I recommend a handheld pH tester such as the Oakton EcoTestr pH 2 Waterproof pH Tester, which is excellent for the home gardener and has been proven time and again to be accurate. There are many hand-held EC devices available as well and if you are checking the pH, it’s a great time to check the E.C.

When do I need to adjust the pH?

Only under the following conditions:

pH is at or below 5.0 or above 6.5

AFTER at least 30 minutes from the time of topping-off or changing the nutrient solution.

How to adjust?

I highly recommend using pH Up and pH Down from General Hydroponics sparingly and only when necessary.


Flushing means to literally flush empty the nutrient solution from the hydroponics system and replace it with fresh “good” tap-water. Then return the nutrient solution back to what it should be for the phase of growth. When in doubt, flush the system and refresh the nutrients. Otherwise, it’s recommended to flush your recirculating system every 7 – 14 days. When I grow, I try to keep the nutrient solution working as long as possible, however, salts build-up over time and it is good to flush with fresh water from time to time.

Step 4: Containment

Hydroponic gardening doesn’t have to be scary or a laboratory experiment! Consider starting out with either Emily’s Garden and/or the General Hydroponics Drip Ring Kit

The simplest and most common hydroponics system is a DWC (Deep Water Culture) system which consists of a plastic container acting as a reservoir for the nutrient solution with or without an air-pump while the roots hang down into it. You can even make your own from an old bucket and an aquarium water pump in a pinch. Here are some cost-effective methods for starting your own hydro system.

Recirculating Drip Systems options

Recirculating systems are very inexpensive, modular, and very effective. The recirculating system is the same as a DWC (Deep Water Culture) system, with the inclusion of water being pumped over the rooting medium (typically clay pellets). The best systems use a single air pump to both aerate the nutrient solution and pump the water up over the rooting medium. Let’s take a look at our options…

Drip System Options

I’ve distilled the recirculating drip system for hydroponics down into the following options:

Start with one module completely off-the-shelf: General Hydroponics Complete Single WaterFarm Kit or dive immediately into a complete system that is completely off-the-shelf: General Hydroponics Complete 8-pack WaterFarm Kit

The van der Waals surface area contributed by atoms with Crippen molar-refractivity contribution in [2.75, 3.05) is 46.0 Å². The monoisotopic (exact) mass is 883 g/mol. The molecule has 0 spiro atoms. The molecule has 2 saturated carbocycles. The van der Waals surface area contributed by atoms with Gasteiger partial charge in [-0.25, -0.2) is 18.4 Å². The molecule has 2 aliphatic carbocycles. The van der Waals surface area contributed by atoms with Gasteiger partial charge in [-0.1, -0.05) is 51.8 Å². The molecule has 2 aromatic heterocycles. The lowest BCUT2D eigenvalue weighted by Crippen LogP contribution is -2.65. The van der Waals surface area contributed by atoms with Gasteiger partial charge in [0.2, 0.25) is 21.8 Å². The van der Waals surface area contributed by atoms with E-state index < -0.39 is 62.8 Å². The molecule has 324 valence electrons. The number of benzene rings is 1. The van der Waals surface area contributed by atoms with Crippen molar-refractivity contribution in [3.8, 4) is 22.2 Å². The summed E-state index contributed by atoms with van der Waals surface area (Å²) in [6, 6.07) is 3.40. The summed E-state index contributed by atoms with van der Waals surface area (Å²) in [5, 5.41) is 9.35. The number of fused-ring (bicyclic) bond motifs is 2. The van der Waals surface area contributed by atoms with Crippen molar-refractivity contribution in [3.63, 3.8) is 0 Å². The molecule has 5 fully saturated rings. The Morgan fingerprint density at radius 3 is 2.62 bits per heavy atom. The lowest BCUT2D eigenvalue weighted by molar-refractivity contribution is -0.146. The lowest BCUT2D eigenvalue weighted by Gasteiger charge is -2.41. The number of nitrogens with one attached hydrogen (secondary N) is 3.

Most economical choice is a DIY Drip System partially off-the-shelf:

  • 5 gallon bucket ( new, or thoroughly cleaned ) with lid ( cut holes in the lid )
  • or hydroponics bucket lid basket (various sizes)
  • aquarium air-pump ( 1/4" vinyl tubing comes with their kit: )
  • General Hydroponics Farm Kit

Assembly Instructions

“Upcycle” plastic containers

Plastic lidded storage totes are typically used to make DIY DWC (Deep Water Culture). There many tutorials on this topic, so I won’t replicate them here. My latest version uses an empty plastic kitty litter container. Reusing plastic containers to make simple hydroponics systems is by far the least expensive way to get growing. When reusing containers consider that there is a possibility that the plastic will break down over time and may leach into the system. Also, be judicious about which types of containers you choose to reuse. I feel that the kitty litter container is safe enough after being thoroughly cleaned, but obviously any container that once held anything toxic should be recycled appropriately.

Step 5: Indoor Tent or Room?

Important factors to consider include:

  • How much space do you have?
  • What do you want to grow and and how much of it?
  • What is the cost of equipment and how much time do you have to spend maintaining the system?

Regardless of which method you choose: soil, hydroponic, or an aquaponics system, none will be able to compensate for poor growing conditions such as improper temperature, inadequate light, or pest problems.

Indoor grown plants have the same general requirements for good growth as field-grown plants. The major difference is the method by which the plants are supported and how the inorganic elements necessary for growth and development are supplied. Plants grow well only within a limited temperature range. Temperatures that are too high or too low will result in abnormal development and reduced production. Warm-season vegetables and most flowers grow best between 60° and 75° or 80° F. Cool-season vegetables such as lettuce and spinach should be grown between 50° and 70° F.